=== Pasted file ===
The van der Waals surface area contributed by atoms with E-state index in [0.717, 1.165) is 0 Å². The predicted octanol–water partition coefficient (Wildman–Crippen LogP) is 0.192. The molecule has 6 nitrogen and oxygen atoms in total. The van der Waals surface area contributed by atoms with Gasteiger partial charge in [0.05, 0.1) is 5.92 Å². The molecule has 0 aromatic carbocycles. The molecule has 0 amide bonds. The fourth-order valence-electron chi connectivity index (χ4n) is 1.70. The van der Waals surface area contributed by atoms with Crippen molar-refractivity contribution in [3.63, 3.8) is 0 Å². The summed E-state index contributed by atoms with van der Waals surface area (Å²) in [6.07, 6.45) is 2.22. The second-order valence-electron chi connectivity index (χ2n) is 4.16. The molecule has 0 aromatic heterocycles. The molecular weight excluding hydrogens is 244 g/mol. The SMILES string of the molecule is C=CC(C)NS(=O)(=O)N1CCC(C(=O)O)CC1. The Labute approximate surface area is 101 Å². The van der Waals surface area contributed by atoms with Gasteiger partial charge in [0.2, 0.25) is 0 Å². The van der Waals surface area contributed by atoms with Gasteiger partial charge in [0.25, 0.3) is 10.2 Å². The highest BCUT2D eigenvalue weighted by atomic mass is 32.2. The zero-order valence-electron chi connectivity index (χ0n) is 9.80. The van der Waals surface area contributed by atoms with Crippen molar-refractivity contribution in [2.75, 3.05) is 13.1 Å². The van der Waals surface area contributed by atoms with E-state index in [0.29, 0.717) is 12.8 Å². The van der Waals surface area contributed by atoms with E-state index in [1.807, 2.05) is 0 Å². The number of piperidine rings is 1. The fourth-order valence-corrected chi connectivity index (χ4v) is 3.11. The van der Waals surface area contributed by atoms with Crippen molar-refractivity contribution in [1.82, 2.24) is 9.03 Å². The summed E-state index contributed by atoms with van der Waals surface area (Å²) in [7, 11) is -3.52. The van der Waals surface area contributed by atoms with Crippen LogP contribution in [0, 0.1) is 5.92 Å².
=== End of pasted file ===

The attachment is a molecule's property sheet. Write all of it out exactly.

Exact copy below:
The van der Waals surface area contributed by atoms with E-state index in [0.717, 1.165) is 0 Å². The predicted octanol–water partition coefficient (Wildman–Crippen LogP) is 0.192. The molecule has 6 nitrogen and oxygen atoms in total. The van der Waals surface area contributed by atoms with Gasteiger partial charge in [0.05, 0.1) is 5.92 Å². The molecule has 0 aromatic carbocycles. The molecule has 0 amide bonds. The fourth-order valence-electron chi connectivity index (χ4n) is 1.70. The van der Waals surface area contributed by atoms with Crippen molar-refractivity contribution in [3.63, 3.8) is 0 Å². The summed E-state index contributed by atoms with van der Waals surface area (Å²) in [6.07, 6.45) is 2.22. The second-order valence-electron chi connectivity index (χ2n) is 4.16. The molecule has 0 aromatic heterocycles. The molecular weight excluding hydrogens is 244 g/mol. The SMILES string of the molecule is C=CC(C)NS(=O)(=O)N1CCC(C(=O)O)CC1. The Labute approximate surface area is 101 Å². The van der Waals surface area contributed by atoms with Gasteiger partial charge in [0.2, 0.25) is 0 Å². The van der Waals surface area contributed by atoms with Gasteiger partial charge in [0.25, 0.3) is 10.2 Å². The highest BCUT2D eigenvalue weighted by atomic mass is 32.2. The zero-order valence-electron chi connectivity index (χ0n) is 9.80. The van der Waals surface area contributed by atoms with Crippen molar-refractivity contribution in [2.75, 3.05) is 13.1 Å². The van der Waals surface area contributed by atoms with E-state index in [0.29, 0.717) is 12.8 Å². The van der Waals surface area contributed by atoms with E-state index in [1.807, 2.05) is 0 Å². The number of piperidine rings is 1. The fourth-order valence-corrected chi connectivity index (χ4v) is 3.11. The van der Waals surface area contributed by atoms with Crippen molar-refractivity contribution in [1.82, 2.24) is 9.03 Å². The summed E-state index contributed by atoms with van der Waals surface area (Å²) in [7, 11) is -3.52. The van der Waals surface area contributed by atoms with Crippen LogP contribution in [0, 0.1) is 5.92 Å².